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WHAT is a non inverter Generator?

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gary350

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We plan to travel pulling the camper trailer behind the vehicle and camping some place along the road as we go from one National Park to another. Park Advisor apt on the phone allows us to find a camp site spur of the moment it shows all he camp sites in our area as we travel. But if no last minute camp site can be found we can spend the night in Walmart parking lot with a 5.5Kw generator in the back of the vehicle. Camper trailer is 120 volts AC, lights, water pump, AC unit, microwave oven, electric hot plate, coffee maker is all the electric we have. Some GUY on the camper forum claims it can not be done with a non inverter generator? I never heard of such a thing not sure there really is? RVs are all 120 volts, 15 amp or 20 amps or 30 amps or 50 amps. My 5500 watt generator has 2 outlets that are both 120 volts 20 amps each. The 240 volt outlet is 20 amp. There is no way I can run my RV on any of the generator outlets the RV has a 120v/30a male plug. I need a 240v to 120v step down transformer 5KW to convert 240v/20a to 120v/40a. Maybe this is what the guy is talking about, I never seen a generator that comes with a 30amp 120 volt outlet????
 

MikeMl

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crutschow

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An inverter generator has an electronic circuit to generate a regulated output voltage, low distortion sinewave, at a constant AC frequency independent of engine speed, from the raw generator output.
Standard non-inverter generators can generate a high distortion sinewave output, with poor regulation, and output voltage and AC frequency dependent on the engine speed.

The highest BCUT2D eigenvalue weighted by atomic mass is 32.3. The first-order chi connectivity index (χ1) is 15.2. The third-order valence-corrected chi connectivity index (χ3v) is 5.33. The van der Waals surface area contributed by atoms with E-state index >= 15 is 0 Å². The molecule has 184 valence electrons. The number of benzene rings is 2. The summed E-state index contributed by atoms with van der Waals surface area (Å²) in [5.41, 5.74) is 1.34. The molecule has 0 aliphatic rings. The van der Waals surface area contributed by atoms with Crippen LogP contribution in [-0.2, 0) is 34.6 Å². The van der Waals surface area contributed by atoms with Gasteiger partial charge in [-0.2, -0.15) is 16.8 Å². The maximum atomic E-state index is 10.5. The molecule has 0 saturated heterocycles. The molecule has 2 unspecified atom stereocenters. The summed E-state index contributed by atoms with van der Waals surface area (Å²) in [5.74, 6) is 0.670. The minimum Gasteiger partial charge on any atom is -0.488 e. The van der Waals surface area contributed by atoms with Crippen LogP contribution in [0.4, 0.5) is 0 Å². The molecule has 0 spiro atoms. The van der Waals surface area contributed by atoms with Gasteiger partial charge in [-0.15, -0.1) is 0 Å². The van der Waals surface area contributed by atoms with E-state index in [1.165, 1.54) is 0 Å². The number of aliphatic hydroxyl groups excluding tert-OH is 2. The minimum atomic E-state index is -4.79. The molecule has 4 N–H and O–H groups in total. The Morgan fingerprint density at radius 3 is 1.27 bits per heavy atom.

The guy on the forum was likely referring to the idea that some electronic appliances, such as microwaves, or televisions, could possibly be damaged by the waveform distortion, and poor voltage regulation and frequency variation of a standard generator.

If you've already run all your appliances from your generator without a problem, then I wouldn't be concerned.

One of the big advantages of inverter generators, besides their giving a purer output, is that the generator engine can be throttled back to a lower speed under light load, while the output voltage and frequency still remains stable.
This can significantly reduce noise and fuel consumption.

Standard generators much remain running at their maximum speed even under light load to maintain voltage and frequency.
 

KeepItSimpleStupid

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RVs are all 120 volts, 15 amp or 20 amps or 30 amps or 50 amps. My 5500 watt generator has 2 outlets that are both 120 volts 20 amps each. The 240 volt outlet is 20 amp. There is no way I can run my RV on any of the generator outlets the RV has a 120v/30a male plug. I need a 240v to 120v step down transformer 5KW to convert 240v/20a to 120v/40a. Maybe this is what the guy is talking about, I never seen a generator that comes with a 30amp 120 volt outlet????
OK Gary,some math:

240*20 = 2 * 120 * 20 Units are Watts.

Your limited to 20 A because the output is split phase or 240 V center tapped.

You would have to get a 30 A 240 V generator. The 240 20A conversion can really get weird because it may not be isolated sitting on the ground.

This https://www.tripplite.com/5kva-5kw-...k-mount-l6-30p-5-15-20r-l6-30r~SU5000XFMRT2U/ SAY NOT SUITABLE FOR MOBILE APPLICATIONS and it's also 208V and 60 lbs. So, it's a BIG suitcase. Just using it to illustrate size and weight.

And just looking at an RV pedistal: http://www.rvparksupplies.com/p/503020AMPPEDPOWER/ you get 120 V 20 A, 120 v 30 A or 240/120 50A here the 50 A version is 240/120. So, you either bought the wrong RV or a generator that is undersized for your RV. The generator breaker will keep the current from exceeding the generators capacity.

Remember in the US, we call it single phase which it is and it isn't. Those trying to explain stuff will call it 240 split-phase. It's a center-tapped transformer where the center-tap is ground. The primary is single phase (maybe 9.6 kV) with one side grounded.

With 240/120, the two 120's delivered is 180 degrees out of phase from each other, therefore when you put them in effective series, the voltages add and you get 240 VAC.
They supply L1, L2, N and ground.

There is no way I can run my RV on any of the generator outlets the RV has a 120v/30a male plug
Well, you make an adapter that adapts your RV (30 A 120 V) to your generator at (20 A 120 V). The generators breaker limits the current to 20 A. The plug configuration does too. It's OK to provide the RV with less, but you will have to do some load shedding. Maybe the AC has to be off when doing some tasks. Maybe you have to prevent the water heater from coming on.
 
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